Following civil rights leader Coretta Scott King's January 7 funeral, numerous media figures highlighted the purportedly "partisan" nature of the event, in some cases describing it as a "Democratic pep rally," a "Bush bashathon" and a "Democratic convention." The controversy stems primarily from tributes delivered by civil rights activist Rev. Joseph Lowery and former President Jimmy Carter, which included a reference to prewar intelligence failures in Iraq and what many interpreted as Carter's reference to President Bush's warrantless domestic surveillance program. But many of those same media figures accusing speakers of politicizing the King funeral did not show the same aversion to the politicization of the 2004 death of a figure of a different political stripe: former President Ronald Reagan. Nor did they apparently think it worth noting that the Reagan funeral included no Democratic speakers, but a long roster of Republicans, including President Bush, who was running for re-election and was reportedly trying to attach himself to the Reagan legacy.
Held near Atlanta and attended by 15,000 people, King's funeral included speeches from four U.S. presidents -- George W. Bush, Bill Clinton, George H.W. Bush, and Carter -- as well as numerous civil rights leaders and friends.
I really recommend that you take the time to click through and then to scroll down and read what some members of the right wing press have to say about the funeral. Here's a sample:
*National Review Washington editor Kate O'Beirne said, "Liberals don't seem to be able to keep politics away from funerals." [MSNBC's Hardball with Chris Matthews, 2/7/06]
*Radio host Rush Limbaugh claimed that "the Democratic party now crashes funerals ... trying to pick up votes" and said, "I think Coretta Scott King and Martin Luther King -- if there was to be any anger from above looking down at that -- it would be from them." [Fox News' Your World, 2/8/06]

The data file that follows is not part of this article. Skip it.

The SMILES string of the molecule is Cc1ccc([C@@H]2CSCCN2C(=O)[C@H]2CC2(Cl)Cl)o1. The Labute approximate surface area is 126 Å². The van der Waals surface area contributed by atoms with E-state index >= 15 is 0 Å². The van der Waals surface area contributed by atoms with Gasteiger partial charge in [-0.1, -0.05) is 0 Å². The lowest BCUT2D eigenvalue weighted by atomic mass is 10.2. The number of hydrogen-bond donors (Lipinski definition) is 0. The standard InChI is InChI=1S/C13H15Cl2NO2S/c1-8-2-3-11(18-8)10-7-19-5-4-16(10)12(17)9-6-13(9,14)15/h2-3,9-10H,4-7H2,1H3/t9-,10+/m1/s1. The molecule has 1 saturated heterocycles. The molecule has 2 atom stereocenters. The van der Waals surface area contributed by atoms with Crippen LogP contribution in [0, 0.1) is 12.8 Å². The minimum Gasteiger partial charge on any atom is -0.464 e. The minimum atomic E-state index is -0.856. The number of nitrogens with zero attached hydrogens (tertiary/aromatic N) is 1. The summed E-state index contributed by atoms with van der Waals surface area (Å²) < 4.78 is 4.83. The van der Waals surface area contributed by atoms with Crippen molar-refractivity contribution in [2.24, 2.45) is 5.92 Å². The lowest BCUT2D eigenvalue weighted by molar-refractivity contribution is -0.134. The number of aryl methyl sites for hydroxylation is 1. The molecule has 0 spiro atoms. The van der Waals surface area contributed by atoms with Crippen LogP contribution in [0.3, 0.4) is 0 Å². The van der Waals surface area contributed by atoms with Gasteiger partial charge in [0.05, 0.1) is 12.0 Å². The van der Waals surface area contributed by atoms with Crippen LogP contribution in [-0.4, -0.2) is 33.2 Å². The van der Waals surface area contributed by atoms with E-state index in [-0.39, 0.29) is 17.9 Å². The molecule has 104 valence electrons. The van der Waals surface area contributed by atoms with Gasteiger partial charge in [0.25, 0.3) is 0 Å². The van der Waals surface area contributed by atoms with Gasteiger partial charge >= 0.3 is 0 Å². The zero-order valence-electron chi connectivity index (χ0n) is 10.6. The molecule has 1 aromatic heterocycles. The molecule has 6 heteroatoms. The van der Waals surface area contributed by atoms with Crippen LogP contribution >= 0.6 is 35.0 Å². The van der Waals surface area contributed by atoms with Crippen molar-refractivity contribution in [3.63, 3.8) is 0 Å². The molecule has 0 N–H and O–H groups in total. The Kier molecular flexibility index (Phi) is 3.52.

*Fox News host Sean Hannity said the comments were "inappropriate" and "designed to stick it to George W. Bush and to embarrass the president." [Fox News' Hannity & Colmes, 2/7/06]
*MSNBC host Tucker Carlson described the comments as "rude as hell" and "completely graceless." [MSNBC's Scarborough Country, 2/7/06]
*Fox News host Bill O'Reilly said, "When I die, I don't want my demise to be used as a political rally, and that's what happened yesterday." [Fox News' The O'Reilly Factor, 2/8/06]
*Wall Street Journal opinionjournal.com editor James Taranto called Carter's comment a "moment of true malice."
*National Review Online editor-at-large and Los Angeles Times columnist Jonah Goldberg noted Carter's "mildly ghoulish exploitation of Coretta Scott King's funeral."
Two points: First, this was one public event in which Bush's handlers were not able to require loyalty oaths from those in attendance and so he had to listen to what a lot of normal people really think of his policies.
Secondly, what seems to be overlooked is the patronizing racism of the right-wing criticism. Who do they think they are to tell black people what their funerals should be like? Mrs. King's entire life was about political struggle. And they think her funeral service shouldn't have mentioned that? So the wing-nuts wanted a staid, solemn, "neutral" (read: white) occasion, did they? The ultimate control-freaks were not able to control this event. That's why they're so enraged.